Monthly Archives: April 2019

The End

Twenty-Nine lifeforms described to the ether –
Are they gone already, or are they still there?
Out in the wild, the ocean, the ice
Suffering due to humanity’s vice.
Why should humanity wonder
On ways to prevent non-humanity to suffer?
To sit in deep warmth snug in a house
Why care about the Alabama Beach Mouse?

I’ll tell you this – how can we ask them?
How can we sit and shout and type
“You can’t wear the fur coat – it just isn’t right?”
How can we tell these people their lives?
Stop the poachers with their guns and their knives?

Why should they care about animals rare?
As they sit in the dirt without water or air –
The people I mean. Shut out on the street.
With threadbare shirts and nothing on their feet.
There is no desire to save otherkind
When your own people pay you no mind.

Humanity is stocked from pole to pole
And we’ve filled the air with oil and coal,
But we need to fill bellies and we need to fill brains
And work to release mankind from the chains
Of centuries of others controlling the roads
Of upward mobility – instead we’ve set loads
Upon loads of struggle and debt and treatment unfair-
So how can you ask “mind the polar bears there?”
Until we work to undoom our own species
No one will care. That is my thesis.

I remember the Lorax who spoke for the trees –
And Adams, and Adams, and Margaret Mead
Who spoke of nature and creatures and fought for all we
Who were willing to stand up and fight.
Fight for less fortunate, fight for what’s right.

There needn’t be battles, but an army we need
To dismiss the shackles and help people be freed.
Through this effort of providing our brothers enough
The animals, plants, the others will rise up.

Help the planet, help the people, help all of the life
To live it as much as one can without strife.

What a month! Yes, a treatise to end it on. A poem a day. A realization I did have writing – many people do not care about endangered species. And, indeed, why would they? The very people who hunt the gorilla are often doing so because they need to eat. People poach horns and ivory for the lucrative trade – but they, too, need to eat.

So, it comes as no surprise, that I would entreat us all to care and help and protect the natural world. But people, too, need protection and aid. And by helping them to rise up, we increase our ability to help nature.

Thank you for reading my poems this month.


A bird so heavy it stays on the ground
Nudging the brush for any nuts around.
It isn’t too heavy – it still can climb trees,
But you’ll never see on in the sky free.

It’s favorite food is the rimu nut
Which gives it energy to breed, but
The tree only offers this every four years.
The bird is far older than it appears.

A kakapo can live to be ninety-five
Longer than some of us have been alive.
It’s a nocturnal avian with whiskers to find
It’s way through the forest in the dark and blind.

In New Zealand fair it makes its home
Upon the forest floor it walks and roams.
A bird so heavy it stays on the ground
Weighing, as a parrot, to almost nine pounds.

The Kakapo is a fat parrot that can’t fly, which is very interesting. It is also called the “owl parrot” by people smarter than me. This bird is heavy, it climbs trees, it has sensory whiskers on its face. During the great harvest of the rimu tree it gains the energy to mate, in which courts and battles take place.

It is an absolutely fascinating bird! Also, there is a BBC documentary with a segment about it featuring Benedict Cumberbatch narrating, so that’s pretty cool.


They stalk quietly, not to avenge
Though, to some humanity, they could justify revenge.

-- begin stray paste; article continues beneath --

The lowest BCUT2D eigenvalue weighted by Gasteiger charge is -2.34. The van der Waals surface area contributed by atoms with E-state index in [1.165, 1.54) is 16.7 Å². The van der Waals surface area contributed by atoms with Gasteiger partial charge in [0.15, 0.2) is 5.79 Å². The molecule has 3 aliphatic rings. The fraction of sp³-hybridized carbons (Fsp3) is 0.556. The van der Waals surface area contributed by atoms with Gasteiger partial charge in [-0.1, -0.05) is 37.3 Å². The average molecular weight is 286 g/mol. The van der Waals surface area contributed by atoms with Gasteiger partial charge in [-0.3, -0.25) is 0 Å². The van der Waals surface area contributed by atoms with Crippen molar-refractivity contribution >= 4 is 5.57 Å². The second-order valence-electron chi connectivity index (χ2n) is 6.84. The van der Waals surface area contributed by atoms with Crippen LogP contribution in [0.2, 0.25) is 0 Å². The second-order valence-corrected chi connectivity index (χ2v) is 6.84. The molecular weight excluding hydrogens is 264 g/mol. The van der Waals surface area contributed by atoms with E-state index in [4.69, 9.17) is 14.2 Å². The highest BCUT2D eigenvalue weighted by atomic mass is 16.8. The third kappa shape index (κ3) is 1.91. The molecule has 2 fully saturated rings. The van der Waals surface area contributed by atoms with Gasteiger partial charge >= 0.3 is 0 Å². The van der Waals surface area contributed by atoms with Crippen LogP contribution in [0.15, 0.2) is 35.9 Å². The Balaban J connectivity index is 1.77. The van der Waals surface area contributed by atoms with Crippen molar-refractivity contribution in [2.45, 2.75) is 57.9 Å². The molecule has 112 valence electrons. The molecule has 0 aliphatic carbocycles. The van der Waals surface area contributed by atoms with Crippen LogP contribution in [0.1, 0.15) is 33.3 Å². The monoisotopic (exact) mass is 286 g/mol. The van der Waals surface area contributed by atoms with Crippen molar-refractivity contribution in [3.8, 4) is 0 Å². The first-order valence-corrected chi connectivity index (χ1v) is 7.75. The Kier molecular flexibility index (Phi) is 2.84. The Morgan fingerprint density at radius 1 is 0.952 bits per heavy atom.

Their interest, instead, lay toward their prey –
A hare, dear, stork – a little mouse grey.
It may stumble upon a reptilian battle
An alligator find could be its death rattle.
But, if removed from a space where it swims,
The panther, instead, will be one who wins.
The rate of dismissal now thankfully slowed
Though many undone by the busiest roads.
A life in Florida can be terrible harsh
When daring to exit the motherland marsh.
As others, their existence carries a sad metric
They lack past generations diverse genetics.

The Florida Panther is a subspecies of puma, cougar, mountain lion – the large cat that haunts the Ozarks and fur trapping young men. Endemic, naturally, to Florida. It’s population has seen a slight rebound from the teen-twenties to the low hundreds. As in, 120 in the wild. It suffers from hunting, habitat loss, and environmental poisonings. Also feline leukemia. And roads. It gets struck quite a bit crossing the road.

It is the only mountain lion in the Eastern United States, though sightings come out every so often in northern states. I had a college friend who swears he saw one crossing the road.

If you find a cougar in the wild, you are supposed to use your coat to look larger than normal to scare it away. Take your chances.

Nubian Giraffe

The Giraffe is a Genius!
Oh wait I meant genus-
Perhaps they are better at spelling.

You’d feel strongly jubilant
If you spied a Nubian
In the wild, where they’re no longer dwelling.

But in some places it lives
In these places it gives
Tourists a view quite compelling.

These camelopardalis
As a specimen is flawless
With a male median lump known for swelling.

It’s neck and its spots
Gives it space so it ought
To be safe from a predators felling.

The Nubian Giraffe is the nominative subscies of giraffe. But instead of Giraffe Giraffe it is Giraffe camelopardalis camelopardalis. Which is hard to rhyme!

Unfortunately, the story is the same as for 26 other species. Poachers and habitat loss due to humans. You know, I am starting to think humans might not be very kind to animals!

Brazilian GuitarFish

Out to fish
Many fish
Guitar Fish

You cannot play it.
But what fun to say it.
It looks like a skate.
Also similar in weight.

Say! This fish is not doing so great!

The females get catched
Before eggs lay or hatch.
None are sad
And none are glad
But all are doing bad.

If your health and wealth
Bring you to the continental shelf
See the surf swish and make a wish
For the Brazilian Guitar Fish.


Gorilla of the Mount

A subspecies, alike other in dignity
In fair Africa, found upon the mountains.
It bears no grudges within its own family
And hides should skies unleash a fountain.

Silverbacks do fight and come to blows
Exerting wounds with sharp canine teeth.
But, at social time, let the youngest doze